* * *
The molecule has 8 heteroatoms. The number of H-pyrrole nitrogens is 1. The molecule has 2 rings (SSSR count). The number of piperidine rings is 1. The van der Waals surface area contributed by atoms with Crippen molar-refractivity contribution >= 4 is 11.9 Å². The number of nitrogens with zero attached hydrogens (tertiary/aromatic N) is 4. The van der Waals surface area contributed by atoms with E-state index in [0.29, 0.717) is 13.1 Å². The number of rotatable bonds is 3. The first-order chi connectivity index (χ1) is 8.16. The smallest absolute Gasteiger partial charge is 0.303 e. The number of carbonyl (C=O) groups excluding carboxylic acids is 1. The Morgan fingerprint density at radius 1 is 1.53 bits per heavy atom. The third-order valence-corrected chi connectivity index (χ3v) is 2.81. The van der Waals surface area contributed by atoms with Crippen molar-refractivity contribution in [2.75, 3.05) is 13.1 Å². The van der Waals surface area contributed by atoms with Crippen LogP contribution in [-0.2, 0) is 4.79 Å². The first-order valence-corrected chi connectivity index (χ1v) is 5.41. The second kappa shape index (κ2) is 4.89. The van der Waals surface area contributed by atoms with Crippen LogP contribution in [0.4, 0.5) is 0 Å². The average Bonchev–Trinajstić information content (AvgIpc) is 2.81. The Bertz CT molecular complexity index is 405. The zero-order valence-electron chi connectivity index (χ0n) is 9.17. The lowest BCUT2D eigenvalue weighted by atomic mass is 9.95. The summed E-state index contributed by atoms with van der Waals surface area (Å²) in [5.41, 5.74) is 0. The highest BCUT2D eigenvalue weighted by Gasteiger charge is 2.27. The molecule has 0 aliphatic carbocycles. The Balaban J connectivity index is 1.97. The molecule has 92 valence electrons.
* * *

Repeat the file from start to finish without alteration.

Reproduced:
The molecule has 8 heteroatoms. The number of H-pyrrole nitrogens is 1. The molecule has 2 rings (SSSR count). The number of piperidine rings is 1. The van der Waals surface area contributed by atoms with Crippen molar-refractivity contribution >= 4 is 11.9 Å². The number of nitrogens with zero attached hydrogens (tertiary/aromatic N) is 4. The van der Waals surface area contributed by atoms with E-state index in [0.29, 0.717) is 13.1 Å². The number of rotatable bonds is 3. The first-order chi connectivity index (χ1) is 8.16. The smallest absolute Gasteiger partial charge is 0.303 e. The number of carbonyl (C=O) groups excluding carboxylic acids is 1. The Morgan fingerprint density at radius 1 is 1.53 bits per heavy atom. The third-order valence-corrected chi connectivity index (χ3v) is 2.81. The van der Waals surface area contributed by atoms with Crippen molar-refractivity contribution in [2.75, 3.05) is 13.1 Å². The van der Waals surface area contributed by atoms with Crippen LogP contribution in [-0.2, 0) is 4.79 Å². The first-order valence-corrected chi connectivity index (χ1v) is 5.41. The second kappa shape index (κ2) is 4.89. The van der Waals surface area contributed by atoms with Crippen LogP contribution in [0.4, 0.5) is 0 Å². The average Bonchev–Trinajstić information content (AvgIpc) is 2.81. The Bertz CT molecular complexity index is 405. The zero-order valence-electron chi connectivity index (χ0n) is 9.17. The lowest BCUT2D eigenvalue weighted by atomic mass is 9.95. The summed E-state index contributed by atoms with van der Waals surface area (Å²) in [5.41, 5.74) is 0. The highest BCUT2D eigenvalue weighted by Gasteiger charge is 2.27. The molecule has 0 aliphatic carbocycles. The Balaban J connectivity index is 1.97. The molecule has 92 valence electrons.